At that point Nyayo goes into a delirium, we all celebrate, temporarily forgetting our journalistic duty. That was Big Mac for you at his prime; suave on the pitch and a neat box-to-box midfielder. As a soccer star we all loved him, and his move to Europe, we believed, would open many doors of opportunities for other budding footballers if the writing on his vest which he peeled off in the famous celebration after that winning goal was anything to go by: ‘GOD ABOVE EVERYTHING’, so he made us belief.
Fast forward, Mariga is as good as done with his career, having failed to connect many of our gifted youngsters to Europe, even to Fourth Division clubs in Spain and Italy where he was domiciled.
Thirdly, in thrusting his hat in the political ring, Mariga did say that he’s driven by the desire to give back to the society, to the Kibra people.
is the motivation then it has failed to sell if the reactions of Kenyans on
social media is be used as a case study.
By scaling the football ladder to its top echelons, Mariga has first been a role model to many youths who look up to him.
What he should have done during this period is to start a MacDoanld Mariga Football Foundation, a platform to mould and nurture the next generation of stars, but nada, he cared little to do this.
With his resources, influence and network built in Europe; this foundation could by now be churning out the next Marigas, Olieches, Wanyamas, Drogbas, Origis etcetera.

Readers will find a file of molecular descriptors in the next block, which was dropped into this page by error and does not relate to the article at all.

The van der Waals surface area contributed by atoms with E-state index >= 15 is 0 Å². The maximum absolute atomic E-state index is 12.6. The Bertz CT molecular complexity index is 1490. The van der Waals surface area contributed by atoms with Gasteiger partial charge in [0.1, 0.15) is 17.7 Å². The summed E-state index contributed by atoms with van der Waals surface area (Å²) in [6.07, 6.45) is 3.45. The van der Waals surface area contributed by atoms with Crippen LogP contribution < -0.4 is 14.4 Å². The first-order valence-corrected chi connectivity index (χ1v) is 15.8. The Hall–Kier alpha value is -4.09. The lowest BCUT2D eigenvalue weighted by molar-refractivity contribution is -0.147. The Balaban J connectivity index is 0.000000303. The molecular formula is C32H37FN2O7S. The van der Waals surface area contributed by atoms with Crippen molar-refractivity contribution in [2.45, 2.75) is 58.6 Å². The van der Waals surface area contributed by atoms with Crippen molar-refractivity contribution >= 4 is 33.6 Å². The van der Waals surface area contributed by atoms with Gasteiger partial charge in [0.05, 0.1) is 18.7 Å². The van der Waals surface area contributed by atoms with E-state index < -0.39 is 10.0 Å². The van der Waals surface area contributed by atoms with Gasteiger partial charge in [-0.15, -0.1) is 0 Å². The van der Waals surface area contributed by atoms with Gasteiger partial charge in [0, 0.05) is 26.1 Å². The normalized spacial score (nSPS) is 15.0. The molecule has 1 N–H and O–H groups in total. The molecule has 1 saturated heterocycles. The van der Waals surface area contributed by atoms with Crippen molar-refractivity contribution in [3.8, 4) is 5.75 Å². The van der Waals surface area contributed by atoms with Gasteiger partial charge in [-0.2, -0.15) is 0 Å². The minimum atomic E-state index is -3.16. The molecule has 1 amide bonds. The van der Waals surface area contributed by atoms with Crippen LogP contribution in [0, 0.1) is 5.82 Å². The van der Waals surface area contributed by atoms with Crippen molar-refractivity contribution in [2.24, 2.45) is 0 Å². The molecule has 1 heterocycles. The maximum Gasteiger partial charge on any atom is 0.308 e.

Again from his experience Mariga is adept to the ills that have perennially dogged Kenyan football moreso the administration goofs. The rot is deep and sinks to the high heavens, and having played the game, he must have felt the weight of it at one time or the other.
Quiet Comfortable Life
He however failed to speak out against these ills, not once! In retrospect, he chose the quiet, comfortable life of Spain and Italy.
Unlike Dennis Oliech or Sameul Eto’o or Didier Drogba who were ever willing to take the bull by the horns, Mariga chose silence, silence when promising talents were mistreated by rogue administrations. Silence when the governments of the day delayed players’ allowances and so forth.
Based on these, Mariga should look no further. This is why Kenyans on social media are not buying into his call of giving back to the society.
As a top footballer in Italy, he earned wages running into millions weekly and one wonders how well he’ll now transform Kibra let alone give back to the community with a gross pay of Sh1 million assuming he surmounts the legal bottle necks and prevails in the election.
But all said and done, like every Kenyan he has the inalienable constitutional right to run for a public office so long as he meets all the provisions of the law.
In the same vein, it is no crime for a footballer or a son of peasant to aim high.
Liberia, for instance, have a former footballer George Weah for a President and it’s up to Mariga to turn the chapter.
It’s never too late but as things stand for now, he’s not only scored an own goal but also soiled the football reputation he worked so hard to build over two decades.
-The author is the RMS Sports Editor for Radio and Digital